Evidence at the trial of a complaint brought under G. L. c. 140, s. 155, for injuries assertedly caused by a dog, did not demonstrate that the plaintiff was the dog's "keeper" such as would prevent the maintenance of such an action against the owner of the dog; the judge erred in directing a verdict for the defendant on that basis. [487-488]
That the owners of a dog surrendered all custody of the animal to a veterinary clinic rendered a veterinary technician a "keeper" of the dog for purposes of G. L. c. 140, s. 55, and the technician was thereby precluded from maintaining an action under the statute against the dog's owner for injuries resulting from a dog bite. [489-491]
CIVIL ACTION commenced in the Superior Court Department on December 9, 1996.
The case was heard by Patrick F Brady, J., on motions for summary judgment.
CIVIL ACTION commenced in the Superior Court Department on March 18, 1998.
The case was tried before Margaret R. Hinkle, J. Alan Garber for Ronaele J. Salisbury.
John R. Bologna for Robert L. Ferioli & others.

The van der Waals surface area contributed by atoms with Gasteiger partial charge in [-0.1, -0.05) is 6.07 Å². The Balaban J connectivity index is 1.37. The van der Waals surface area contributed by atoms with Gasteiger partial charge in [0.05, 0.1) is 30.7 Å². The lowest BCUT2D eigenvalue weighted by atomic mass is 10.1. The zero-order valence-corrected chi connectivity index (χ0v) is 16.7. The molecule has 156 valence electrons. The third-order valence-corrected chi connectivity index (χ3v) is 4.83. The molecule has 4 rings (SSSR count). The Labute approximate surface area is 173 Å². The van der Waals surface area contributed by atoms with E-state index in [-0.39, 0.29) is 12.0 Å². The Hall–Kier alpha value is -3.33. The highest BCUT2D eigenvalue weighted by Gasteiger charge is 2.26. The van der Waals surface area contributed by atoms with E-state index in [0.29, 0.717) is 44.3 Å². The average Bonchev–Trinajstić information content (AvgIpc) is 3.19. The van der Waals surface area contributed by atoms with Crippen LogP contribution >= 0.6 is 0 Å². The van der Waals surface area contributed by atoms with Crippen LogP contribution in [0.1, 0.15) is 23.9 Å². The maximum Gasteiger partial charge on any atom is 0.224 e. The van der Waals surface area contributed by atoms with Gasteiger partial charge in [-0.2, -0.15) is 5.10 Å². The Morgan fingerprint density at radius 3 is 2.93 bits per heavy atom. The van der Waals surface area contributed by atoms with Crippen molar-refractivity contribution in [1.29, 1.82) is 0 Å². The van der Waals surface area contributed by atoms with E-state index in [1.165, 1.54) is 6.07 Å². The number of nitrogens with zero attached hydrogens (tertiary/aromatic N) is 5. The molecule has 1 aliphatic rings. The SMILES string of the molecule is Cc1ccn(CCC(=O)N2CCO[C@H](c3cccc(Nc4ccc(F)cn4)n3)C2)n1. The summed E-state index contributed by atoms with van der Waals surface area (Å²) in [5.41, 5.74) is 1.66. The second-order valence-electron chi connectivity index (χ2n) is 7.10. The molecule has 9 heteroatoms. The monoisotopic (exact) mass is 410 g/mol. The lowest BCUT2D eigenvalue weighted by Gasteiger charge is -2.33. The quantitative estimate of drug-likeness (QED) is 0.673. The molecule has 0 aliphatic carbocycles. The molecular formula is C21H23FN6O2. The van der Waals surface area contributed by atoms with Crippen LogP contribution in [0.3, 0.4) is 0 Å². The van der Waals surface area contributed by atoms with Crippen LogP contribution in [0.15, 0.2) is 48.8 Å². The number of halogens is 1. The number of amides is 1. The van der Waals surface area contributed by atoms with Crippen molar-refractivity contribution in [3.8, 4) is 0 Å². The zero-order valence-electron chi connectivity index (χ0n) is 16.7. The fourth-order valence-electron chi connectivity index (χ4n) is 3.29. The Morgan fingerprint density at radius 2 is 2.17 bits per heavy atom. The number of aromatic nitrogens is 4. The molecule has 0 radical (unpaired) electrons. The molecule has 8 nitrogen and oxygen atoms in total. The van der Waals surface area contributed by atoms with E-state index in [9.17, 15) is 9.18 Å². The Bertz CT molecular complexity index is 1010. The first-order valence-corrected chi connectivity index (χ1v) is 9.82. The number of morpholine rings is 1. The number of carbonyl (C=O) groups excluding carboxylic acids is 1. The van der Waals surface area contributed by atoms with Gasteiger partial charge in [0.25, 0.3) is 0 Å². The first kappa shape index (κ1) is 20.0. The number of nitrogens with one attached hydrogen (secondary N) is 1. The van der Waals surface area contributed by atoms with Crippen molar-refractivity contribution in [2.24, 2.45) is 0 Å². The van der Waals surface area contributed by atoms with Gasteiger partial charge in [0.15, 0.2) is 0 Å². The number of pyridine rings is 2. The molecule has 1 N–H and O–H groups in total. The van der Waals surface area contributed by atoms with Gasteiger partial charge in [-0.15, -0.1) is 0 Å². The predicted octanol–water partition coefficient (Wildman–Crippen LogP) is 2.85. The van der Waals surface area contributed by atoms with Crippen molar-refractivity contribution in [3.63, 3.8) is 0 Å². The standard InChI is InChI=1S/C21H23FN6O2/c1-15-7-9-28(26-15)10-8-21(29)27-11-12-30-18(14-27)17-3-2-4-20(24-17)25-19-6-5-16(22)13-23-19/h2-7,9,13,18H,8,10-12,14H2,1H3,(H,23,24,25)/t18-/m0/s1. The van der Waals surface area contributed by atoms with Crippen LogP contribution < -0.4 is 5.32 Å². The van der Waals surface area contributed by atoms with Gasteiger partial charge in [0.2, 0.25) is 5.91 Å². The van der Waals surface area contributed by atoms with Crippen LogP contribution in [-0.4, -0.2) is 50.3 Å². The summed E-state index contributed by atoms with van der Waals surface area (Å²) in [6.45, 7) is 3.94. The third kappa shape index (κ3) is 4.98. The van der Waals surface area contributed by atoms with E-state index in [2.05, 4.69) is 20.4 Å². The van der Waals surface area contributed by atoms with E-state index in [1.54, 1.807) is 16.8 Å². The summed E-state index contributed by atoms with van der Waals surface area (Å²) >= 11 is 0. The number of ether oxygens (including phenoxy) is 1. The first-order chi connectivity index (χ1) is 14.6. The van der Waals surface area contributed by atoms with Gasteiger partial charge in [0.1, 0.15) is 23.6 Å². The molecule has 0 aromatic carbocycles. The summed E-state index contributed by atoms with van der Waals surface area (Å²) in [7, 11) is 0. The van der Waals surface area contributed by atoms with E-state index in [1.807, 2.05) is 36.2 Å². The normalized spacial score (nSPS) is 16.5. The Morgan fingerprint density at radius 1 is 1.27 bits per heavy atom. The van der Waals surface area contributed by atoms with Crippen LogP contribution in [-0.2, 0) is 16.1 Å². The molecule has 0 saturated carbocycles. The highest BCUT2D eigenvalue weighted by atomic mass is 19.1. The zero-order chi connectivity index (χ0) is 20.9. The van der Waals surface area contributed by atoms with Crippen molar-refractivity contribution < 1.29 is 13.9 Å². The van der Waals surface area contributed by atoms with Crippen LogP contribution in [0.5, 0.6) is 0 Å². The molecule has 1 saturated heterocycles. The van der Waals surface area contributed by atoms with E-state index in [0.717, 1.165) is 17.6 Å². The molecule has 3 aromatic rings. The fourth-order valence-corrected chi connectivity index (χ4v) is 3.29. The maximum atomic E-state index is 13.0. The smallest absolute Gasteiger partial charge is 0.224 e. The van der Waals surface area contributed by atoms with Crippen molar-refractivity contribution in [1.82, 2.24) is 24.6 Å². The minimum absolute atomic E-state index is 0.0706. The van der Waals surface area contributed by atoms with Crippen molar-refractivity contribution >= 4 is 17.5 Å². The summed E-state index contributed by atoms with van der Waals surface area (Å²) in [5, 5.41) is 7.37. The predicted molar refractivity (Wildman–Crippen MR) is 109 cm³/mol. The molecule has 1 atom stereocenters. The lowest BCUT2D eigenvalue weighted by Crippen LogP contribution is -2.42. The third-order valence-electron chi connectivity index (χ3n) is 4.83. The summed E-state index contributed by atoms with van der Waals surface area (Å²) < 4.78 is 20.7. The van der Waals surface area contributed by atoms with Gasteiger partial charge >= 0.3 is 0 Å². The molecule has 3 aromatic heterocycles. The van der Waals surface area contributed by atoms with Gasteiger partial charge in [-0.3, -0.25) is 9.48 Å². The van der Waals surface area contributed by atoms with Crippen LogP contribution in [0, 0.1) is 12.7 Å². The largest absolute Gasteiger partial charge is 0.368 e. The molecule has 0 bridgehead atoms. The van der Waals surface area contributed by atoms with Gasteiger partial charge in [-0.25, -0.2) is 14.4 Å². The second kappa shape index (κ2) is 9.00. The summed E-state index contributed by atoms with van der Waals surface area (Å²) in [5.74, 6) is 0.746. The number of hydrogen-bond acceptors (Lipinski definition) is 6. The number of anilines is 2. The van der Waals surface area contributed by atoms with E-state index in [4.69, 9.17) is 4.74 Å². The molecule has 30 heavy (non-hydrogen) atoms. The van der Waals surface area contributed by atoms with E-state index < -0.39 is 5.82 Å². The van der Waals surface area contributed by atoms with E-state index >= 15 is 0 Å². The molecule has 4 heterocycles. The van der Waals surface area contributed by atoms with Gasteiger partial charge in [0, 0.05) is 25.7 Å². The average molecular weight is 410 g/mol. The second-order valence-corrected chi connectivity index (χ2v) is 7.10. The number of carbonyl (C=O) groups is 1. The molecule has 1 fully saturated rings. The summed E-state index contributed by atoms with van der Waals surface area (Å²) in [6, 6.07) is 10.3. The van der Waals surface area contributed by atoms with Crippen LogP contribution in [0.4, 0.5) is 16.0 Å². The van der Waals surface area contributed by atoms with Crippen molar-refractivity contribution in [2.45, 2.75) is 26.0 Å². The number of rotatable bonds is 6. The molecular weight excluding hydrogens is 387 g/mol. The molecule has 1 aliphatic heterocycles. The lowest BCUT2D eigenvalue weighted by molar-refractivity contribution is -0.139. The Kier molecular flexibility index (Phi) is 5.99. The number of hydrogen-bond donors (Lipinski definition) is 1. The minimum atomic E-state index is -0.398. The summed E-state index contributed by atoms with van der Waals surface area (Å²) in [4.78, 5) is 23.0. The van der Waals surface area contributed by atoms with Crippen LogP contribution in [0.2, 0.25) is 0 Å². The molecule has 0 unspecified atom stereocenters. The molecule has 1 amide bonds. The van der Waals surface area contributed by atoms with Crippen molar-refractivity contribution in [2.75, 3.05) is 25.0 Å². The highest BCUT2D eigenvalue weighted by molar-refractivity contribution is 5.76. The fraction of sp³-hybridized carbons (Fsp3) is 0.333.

Dragan M. Cetkovic for Acorn Animal Hospital, PC.
Hans R. Hailey (Gene R. Charny with him) for Laura Perillo.
Mark W Shaughnessy for Ella Cameron.
Lawrence F Boyle & Deborah L Ecker, for Providence Washington Insurance Company, submitted a brief
KAPLAN, J. 1. The Perillo case. The plaintiff, Laura Perillo, complained of the defendant, Ella Cameron, dog owner, under the familiar strict-liability dog statute, G. L. c. 140, s. 155; she also sought recovery against Cameron's insurer, Providence Washington Insurance Company, under G. L. c. 93A (and c. 176D) for the alleged failure of the company to enter into good faith settlement negotiations about Perillo's claim against the insured.
Perillo's claim against Cameron was tried to a jury in Superior Court. At the close of the plaintiff's case, the judge allowed the defendant's motion for a directed verdict. The plaintiff intended to appeal. If the directed verdict were to be upheld on appeal, then the c. 93A claim presumably must fail, so judgment entered by consent for the insurer, but in a provisional sense, contingent on the result of appeal [Note 3].